In case the big header didn't quite give it away, I have returned to the name Martin Storrow.
When you want a tree to grow taller, you don't water the top of the tree. You go straight to the roots. Depth before mass. Depth before reach.
The same goes for us, and for the things we create. Water the surface, the branches, and the leaves may shimmer, but it evaporates. Water the roots, and you give sustaining life.
I changed my name to Jakob Martin because I wanted to try on a mask; I wanted to see how it felt to paint my branches. At the time, it was the right decision for me. Becoming 'Jakob' was new and interesting. When people start to call you something different, sometimes you start to feel different. It was a great escape.
But when you change something on the surface without changing anything at your core, it's just that - a mask. And the longer you wear it, the harder it becomes to take off. I kept wondering when being Jakob would stop feeling weird and become normal, and as much as I tried to embrace it, it never really did. I don't need that mask anymore.
My parents named me Martin Axel Storrow. Martin after my grandfather Martin Axel, who I never got to meet. He helped to liberate one of the Nazi camps at the end of World War II. A couple of years before I was born, he was crossing the street with my grandmother and they were hit by a driver who wasn't paying attention. My grandfather pushed my grandma out of the way and she survived. He did not. My last name, Storrow, was changed at Ellis Island from something much longer and more difficult to pronounce. The 'Storrow' comes from my father, the best man I know. I am proud of where I come from.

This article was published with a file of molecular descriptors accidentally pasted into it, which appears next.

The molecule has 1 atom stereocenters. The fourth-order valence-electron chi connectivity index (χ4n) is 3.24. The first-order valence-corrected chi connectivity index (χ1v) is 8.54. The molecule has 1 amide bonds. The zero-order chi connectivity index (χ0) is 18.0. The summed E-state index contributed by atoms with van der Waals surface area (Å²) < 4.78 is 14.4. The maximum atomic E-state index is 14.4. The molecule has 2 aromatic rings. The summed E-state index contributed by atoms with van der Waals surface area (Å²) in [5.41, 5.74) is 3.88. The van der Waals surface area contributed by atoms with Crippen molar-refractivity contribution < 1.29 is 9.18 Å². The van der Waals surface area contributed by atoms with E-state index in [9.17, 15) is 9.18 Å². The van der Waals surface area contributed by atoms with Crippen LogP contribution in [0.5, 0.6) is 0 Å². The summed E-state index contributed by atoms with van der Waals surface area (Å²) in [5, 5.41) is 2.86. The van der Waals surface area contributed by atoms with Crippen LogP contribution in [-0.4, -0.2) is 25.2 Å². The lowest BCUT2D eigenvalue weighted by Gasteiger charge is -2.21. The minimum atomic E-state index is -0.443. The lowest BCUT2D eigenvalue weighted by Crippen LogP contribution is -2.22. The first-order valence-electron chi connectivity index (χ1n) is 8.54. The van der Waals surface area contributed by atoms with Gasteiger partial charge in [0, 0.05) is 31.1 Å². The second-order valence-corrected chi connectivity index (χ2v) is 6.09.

This is not a rebranding, but a rebirth and a return.
When it comes to music, I have always written honestly and from the heart. I kid around that when I break up with a girlfriend, the joke is really on me, because she might be angry for a couple of months, but I'll end up singing about her for the next five years. It's funny, but there's truth to it. And when you apply that to something like the loss of someone you love, or a hope or fear, the impact runs deep. For most of us, our defining moments are little secrets that we can lock up inside, but an artist's job is to break open the safe and expose those feelings to the world, to give us perspective, to show us to ourselves. And if we're going to have the audacity to say what's in our hearts with that level of depth and honesty, we should also have the courage to do so openly.
Goodbye to the painted branches. Hello, Spring.